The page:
Documenting a construction site is a time-consuming process that can require equipment such as tripods and scanners, the need to hire outside experts to operate said equipment, or tasking an unlucky individual with the job of walking to various points throughout a jobsite and manually taking photographs and video.
But what if the process of jobsite documentation was completely passive, with processing times in the minutes instead of the hours or days needed by 3D capture or alternative 360-degree solutions? Thanks to OpenSpace’s AI-powered photo documentation solution, that “what if” has become a reality.
The idea behind OpenSpace’s technology is to create a Google “Street Views” for the jobsite. This passive experience is created by adapting Google’s method for capturing street view photos all across the world, except with a simple 360-degree camera (currently the Garmin VIRB 360 is supported) mounted atop a hardhat, in lieu of a Subaru Impreza.
When going on a normal site walk, the user just needs to press record on the accompanying smartphone app and photos captured every half-second will be automatically tied to project plans. The walk track is automatically computed and photos are aligned, stitched together, and mapped to the floor plans.
With a Garmin VIRB 360 camera mounted to a hard hat, OpenSpace allows for an entirely passive documentation process. Photo: OpenSpace.
“The passive nature of the documentation process is extremely valuable because it gives me the ability to focus on other things,” says Andy Dalbom, Construction Superintendent with McCownGordon Construction, based in Kansas City, Mo. “I use the walk to give me time to dig into the details of the building, checking quality, assuring safe work practices, and even carry on phone conversations.”
The heart of this jobsite capture and mapping is OpenSpace’s Vision Engine, an AI system that combines computer vision, 3D reconstruction, and big data visualization. The Vision Engine learns, so the more a user walks a jobsite, the faster the results will be generated. OpenSpace claims after just a few walks, most projects will get results within 15 minutes.
OpenSpace is also integrated with products like Procore, PlanGrid, and BIM360. Users can use a side-by-side cloud-based BIM Viewer to compare the actual conditions and process of a jobsite against the model, all in the browser, with features such as the ability to turn layers on and off, and take snap measurements.
Real results on real projects
Level 10 Construction, a Sunnyvale, Calif.-based general contractor, is using OpenSpace’s site documentation technology on select projects, including 3045 Park Boulevard in Palo Alto. The 31,000-sf R&D building sits on a 1.3-acre site.
While 1.3 acres is not as large as many construction sites, it can still be a chore to walk around taking pictures manually or use other documentation methods that require things like tripods, scanners, or outside experts. Chores take time, and time costs money. For Level 10 Construction, this is where OpenSpace made its benefits known.
“The rate of capture is much quicker than other solutions that require you to take photos in various locations versus just walking the project site,” says Jacob Freitas, Senior Project Manager with Level 10.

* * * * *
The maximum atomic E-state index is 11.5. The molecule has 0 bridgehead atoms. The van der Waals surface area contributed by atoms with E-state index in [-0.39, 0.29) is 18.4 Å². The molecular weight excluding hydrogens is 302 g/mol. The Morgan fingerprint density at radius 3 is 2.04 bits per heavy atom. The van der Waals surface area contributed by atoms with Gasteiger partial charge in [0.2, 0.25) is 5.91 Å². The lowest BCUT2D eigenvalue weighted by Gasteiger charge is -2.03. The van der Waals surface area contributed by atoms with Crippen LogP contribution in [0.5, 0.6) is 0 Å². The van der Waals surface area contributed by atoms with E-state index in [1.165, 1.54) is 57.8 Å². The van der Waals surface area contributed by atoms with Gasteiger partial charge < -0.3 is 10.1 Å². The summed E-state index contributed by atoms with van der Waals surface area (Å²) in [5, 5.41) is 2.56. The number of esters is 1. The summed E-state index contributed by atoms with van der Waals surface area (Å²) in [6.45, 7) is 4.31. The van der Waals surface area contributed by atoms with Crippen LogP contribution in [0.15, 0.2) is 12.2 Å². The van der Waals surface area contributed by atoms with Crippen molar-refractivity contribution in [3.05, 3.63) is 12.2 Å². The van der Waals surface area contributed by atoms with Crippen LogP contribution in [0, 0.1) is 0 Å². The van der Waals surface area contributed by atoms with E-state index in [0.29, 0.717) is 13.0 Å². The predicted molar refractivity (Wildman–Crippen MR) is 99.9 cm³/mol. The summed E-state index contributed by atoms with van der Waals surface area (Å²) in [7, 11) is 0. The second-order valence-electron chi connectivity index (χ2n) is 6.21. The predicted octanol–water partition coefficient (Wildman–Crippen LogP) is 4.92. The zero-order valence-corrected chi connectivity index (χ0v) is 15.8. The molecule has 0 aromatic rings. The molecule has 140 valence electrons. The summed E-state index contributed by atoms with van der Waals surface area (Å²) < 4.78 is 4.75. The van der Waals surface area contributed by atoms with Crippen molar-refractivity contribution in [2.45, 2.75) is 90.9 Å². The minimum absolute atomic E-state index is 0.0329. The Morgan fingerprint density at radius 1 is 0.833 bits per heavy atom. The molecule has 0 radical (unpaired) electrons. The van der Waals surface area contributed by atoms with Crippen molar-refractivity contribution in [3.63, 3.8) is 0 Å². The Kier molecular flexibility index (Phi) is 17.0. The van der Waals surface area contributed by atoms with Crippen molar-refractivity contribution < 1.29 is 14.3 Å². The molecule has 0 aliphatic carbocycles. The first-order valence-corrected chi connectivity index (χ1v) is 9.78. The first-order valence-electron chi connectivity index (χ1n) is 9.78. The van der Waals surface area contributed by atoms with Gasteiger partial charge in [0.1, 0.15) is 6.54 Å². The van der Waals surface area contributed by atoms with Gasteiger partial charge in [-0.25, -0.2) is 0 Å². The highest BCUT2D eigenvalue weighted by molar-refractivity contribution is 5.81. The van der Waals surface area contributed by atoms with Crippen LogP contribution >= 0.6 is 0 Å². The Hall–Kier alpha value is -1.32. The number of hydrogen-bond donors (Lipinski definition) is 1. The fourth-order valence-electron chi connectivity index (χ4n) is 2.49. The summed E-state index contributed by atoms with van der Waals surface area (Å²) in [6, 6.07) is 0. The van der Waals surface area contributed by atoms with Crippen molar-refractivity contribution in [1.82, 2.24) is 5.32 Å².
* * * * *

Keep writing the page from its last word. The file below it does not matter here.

When taking pictures for site documentation manually, Freitas would only take a picture every 30 feet or so. But because OpenSpace captures an image every half-second, the documentation is not only easier, but much more detailed. And you never know when detailed site documentation will come in handy.
Case in point: When a metal panel was damaged on the 3045 Park Boulevard project, the team responsible for installing the panels blamed the team responsible for scaffolding. The OpenSpace documentation was reviewed, and being able to go back to specific points in time on specific dates allowed Freitas and his team to immediately establish that the damage had taken place before the scaffold had gone up, exonerating the scaffolding team.
McCownGordon tested OpenSpace’s passive site documentation on its Patterson Health Center project in Anthony, Kan. “We used the technology to record all above-ceiling and in-wall rough-in throughout the building for the end user,” says Dalbom. “This gave them the ability to see inside the walls, above the ceilings, and around structures that would not be as detailed with standard photos.”
Images can quickly be pinpointed to a certain date or time to check progress and stay on schedule. Image: Level 10 Construction.
Because the system didn’t require spending days with a tripod, recording only once per phase of the project, the team was able to do numerous “OpenSpace Walks,” as Dalbom refers to them, which resulted in a more complete product to turn over to the facilities staff at the end of the project.
The images captured during walks are coordinated with the floor plan of the building, so, according to Dalbom, it is easy to find the photos that reference an exact area the user is looking at. “During construction, we were able to locate several items that were installed during rough in but covered by drywall. With the photographic information, we knew exactly where to cut out the drywall,” says Dalbom.
Level 10’s Freitas offers his takeaways from using OpenSpace on several projects:
• Reduction in time spent on capturing site documentation
• The production of detailed site progress documentation
• The ability to show the project owner progress during OAC meetings
• The ability to display existing conditions after demolition to inform the MEP design-build team during coordination
• Simplified RFI and submittal coordination.
For Dalbom and McCownGordon, the results were all about time savings, which translate to financial savings.
“When staff are not stuck running cameras for days at a time,” says Dalbom, “they are open to focus on their responsibilities of the project, helping everything run more smoothly.”